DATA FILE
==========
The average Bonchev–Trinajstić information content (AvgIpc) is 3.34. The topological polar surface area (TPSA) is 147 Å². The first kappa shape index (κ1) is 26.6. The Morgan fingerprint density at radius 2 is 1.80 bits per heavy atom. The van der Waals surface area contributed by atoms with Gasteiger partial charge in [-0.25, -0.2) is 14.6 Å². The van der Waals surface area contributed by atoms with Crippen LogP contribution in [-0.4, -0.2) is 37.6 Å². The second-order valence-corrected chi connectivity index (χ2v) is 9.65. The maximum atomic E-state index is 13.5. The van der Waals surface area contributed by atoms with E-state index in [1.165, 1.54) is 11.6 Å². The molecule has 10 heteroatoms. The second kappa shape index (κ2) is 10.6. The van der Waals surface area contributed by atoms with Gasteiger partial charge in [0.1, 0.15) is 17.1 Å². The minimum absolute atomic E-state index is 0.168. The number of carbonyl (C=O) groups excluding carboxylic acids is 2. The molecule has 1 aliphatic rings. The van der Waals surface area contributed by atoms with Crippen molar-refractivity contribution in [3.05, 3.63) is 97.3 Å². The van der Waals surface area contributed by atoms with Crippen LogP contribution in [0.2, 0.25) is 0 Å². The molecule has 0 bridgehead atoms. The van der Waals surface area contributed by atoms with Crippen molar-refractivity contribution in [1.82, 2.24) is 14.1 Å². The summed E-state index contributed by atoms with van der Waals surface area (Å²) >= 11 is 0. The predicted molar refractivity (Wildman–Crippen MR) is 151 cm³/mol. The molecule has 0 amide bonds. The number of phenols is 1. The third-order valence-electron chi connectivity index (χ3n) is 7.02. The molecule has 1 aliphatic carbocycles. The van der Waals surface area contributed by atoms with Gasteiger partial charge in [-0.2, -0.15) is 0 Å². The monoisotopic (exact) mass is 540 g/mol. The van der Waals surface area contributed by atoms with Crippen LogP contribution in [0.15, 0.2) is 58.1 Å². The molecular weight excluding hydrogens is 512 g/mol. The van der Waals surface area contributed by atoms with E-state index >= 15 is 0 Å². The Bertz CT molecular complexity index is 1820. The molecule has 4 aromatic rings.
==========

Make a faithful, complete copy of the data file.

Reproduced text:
The average Bonchev–Trinajstić information content (AvgIpc) is 3.34. The topological polar surface area (TPSA) is 147 Å². The first kappa shape index (κ1) is 26.6. The Morgan fingerprint density at radius 2 is 1.80 bits per heavy atom. The van der Waals surface area contributed by atoms with Gasteiger partial charge in [-0.25, -0.2) is 14.6 Å². The van der Waals surface area contributed by atoms with Crippen LogP contribution in [-0.4, -0.2) is 37.6 Å². The second-order valence-corrected chi connectivity index (χ2v) is 9.65. The maximum atomic E-state index is 13.5. The van der Waals surface area contributed by atoms with E-state index in [1.165, 1.54) is 11.6 Å². The molecule has 10 heteroatoms. The second kappa shape index (κ2) is 10.6. The van der Waals surface area contributed by atoms with Gasteiger partial charge in [0.1, 0.15) is 17.1 Å². The minimum absolute atomic E-state index is 0.168. The number of carbonyl (C=O) groups excluding carboxylic acids is 2. The molecule has 1 aliphatic rings. The van der Waals surface area contributed by atoms with Crippen molar-refractivity contribution in [3.05, 3.63) is 97.3 Å². The van der Waals surface area contributed by atoms with Crippen LogP contribution in [0.2, 0.25) is 0 Å². The molecule has 0 bridgehead atoms. The van der Waals surface area contributed by atoms with Crippen molar-refractivity contribution in [1.82, 2.24) is 14.1 Å². The summed E-state index contributed by atoms with van der Waals surface area (Å²) >= 11 is 0. The predicted molar refractivity (Wildman–Crippen MR) is 151 cm³/mol. The molecule has 0 amide bonds. The number of phenols is 1. The third-order valence-electron chi connectivity index (χ3n) is 7.02. The molecule has 1 aliphatic carbocycles. The van der Waals surface area contributed by atoms with Gasteiger partial charge in [-0.2, -0.15) is 0 Å². The monoisotopic (exact) mass is 540 g/mol. The van der Waals surface area contributed by atoms with Crippen LogP contribution in [0.15, 0.2) is 58.1 Å². The molecular weight excluding hydrogens is 512 g/mol. The van der Waals surface area contributed by atoms with E-state index >= 15 is 0 Å². The Bertz CT molecular complexity index is 1820. The molecule has 4 aromatic rings.